John Aslanidis (1961-)
Over the past two decades John Aslanidis has explored the relationship between optical and sonic art through infinitely resonant paintings that continue to reverberate beyond the edges of the canvas. Seeking to make “paintings you can hear and sound you can see”, Aslanidis uses colour and line to create chromatic intensities that resemble the experience of listening to music. Through the mapping of interlocking and exponentially expanding concentric circles on the canvas, the composition of each painting is structured by a number of disturbances (disruptive frequencies) that are mathematically positioned in relation to one another. Much like the way music is regulated by the intervals between each note, these ripples on the surface of the canvas overlap and merge to form pulsating rhythmic patterns. Aslanidis employs this calculating system to determine how the layers of complex colour pattern are to undulate and proceed over time and into the space of the viewer.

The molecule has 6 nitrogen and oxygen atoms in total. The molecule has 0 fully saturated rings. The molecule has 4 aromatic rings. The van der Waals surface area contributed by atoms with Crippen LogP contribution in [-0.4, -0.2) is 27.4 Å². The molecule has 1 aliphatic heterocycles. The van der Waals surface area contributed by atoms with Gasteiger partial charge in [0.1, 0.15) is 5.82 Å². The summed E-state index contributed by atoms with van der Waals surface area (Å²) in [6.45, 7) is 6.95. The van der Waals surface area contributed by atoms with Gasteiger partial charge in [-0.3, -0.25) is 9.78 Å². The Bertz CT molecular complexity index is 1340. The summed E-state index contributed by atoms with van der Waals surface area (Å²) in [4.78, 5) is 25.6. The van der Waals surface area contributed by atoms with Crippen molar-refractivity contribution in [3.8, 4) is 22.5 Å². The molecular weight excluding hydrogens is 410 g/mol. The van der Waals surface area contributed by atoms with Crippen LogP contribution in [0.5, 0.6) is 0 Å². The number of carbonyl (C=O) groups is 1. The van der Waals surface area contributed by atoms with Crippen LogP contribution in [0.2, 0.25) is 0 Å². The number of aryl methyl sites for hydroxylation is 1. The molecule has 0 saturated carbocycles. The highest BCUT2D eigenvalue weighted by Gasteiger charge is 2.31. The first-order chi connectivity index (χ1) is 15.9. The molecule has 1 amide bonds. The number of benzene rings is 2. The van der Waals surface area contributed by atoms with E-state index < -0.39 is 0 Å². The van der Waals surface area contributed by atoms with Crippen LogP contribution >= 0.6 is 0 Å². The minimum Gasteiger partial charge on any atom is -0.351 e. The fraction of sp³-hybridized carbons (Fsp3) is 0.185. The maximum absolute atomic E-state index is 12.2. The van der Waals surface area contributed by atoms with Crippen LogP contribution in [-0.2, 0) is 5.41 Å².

The natural oscillation between painting and music is a confluence of his aural and visual experiences: studying at the Conservatorium of Music before completing his Fine Arts degree at COFA in Sydney from 1987 to 1990. Aslanidis has maintained a detailed examination of the overlap between electronic music and painting, being part of Clan Analogue from 1995 to 1998, an inter-disciplinary collective of visual and sound based artists, while more recently collaborating with the Berlin based sound artist Brian May on a number of sonic performances of his paintings (Sonic Network 9, exhibited at Dr Julius-ap in Berlin 2011 and White Box New York in 2012, and Sonic Network 8, exhibited at The Substation Melbourne in 2012). Aslanidis has attracted international recognition for his work, undertaking a five month residency at the prestigious Location One in New York and two exhibitions in Berlin in 2011, while in 2012 his work appeared in the exhibition Structure and Emergence that toured venues in the USA, exploring the relationship between science, mathematics and abstract visual language.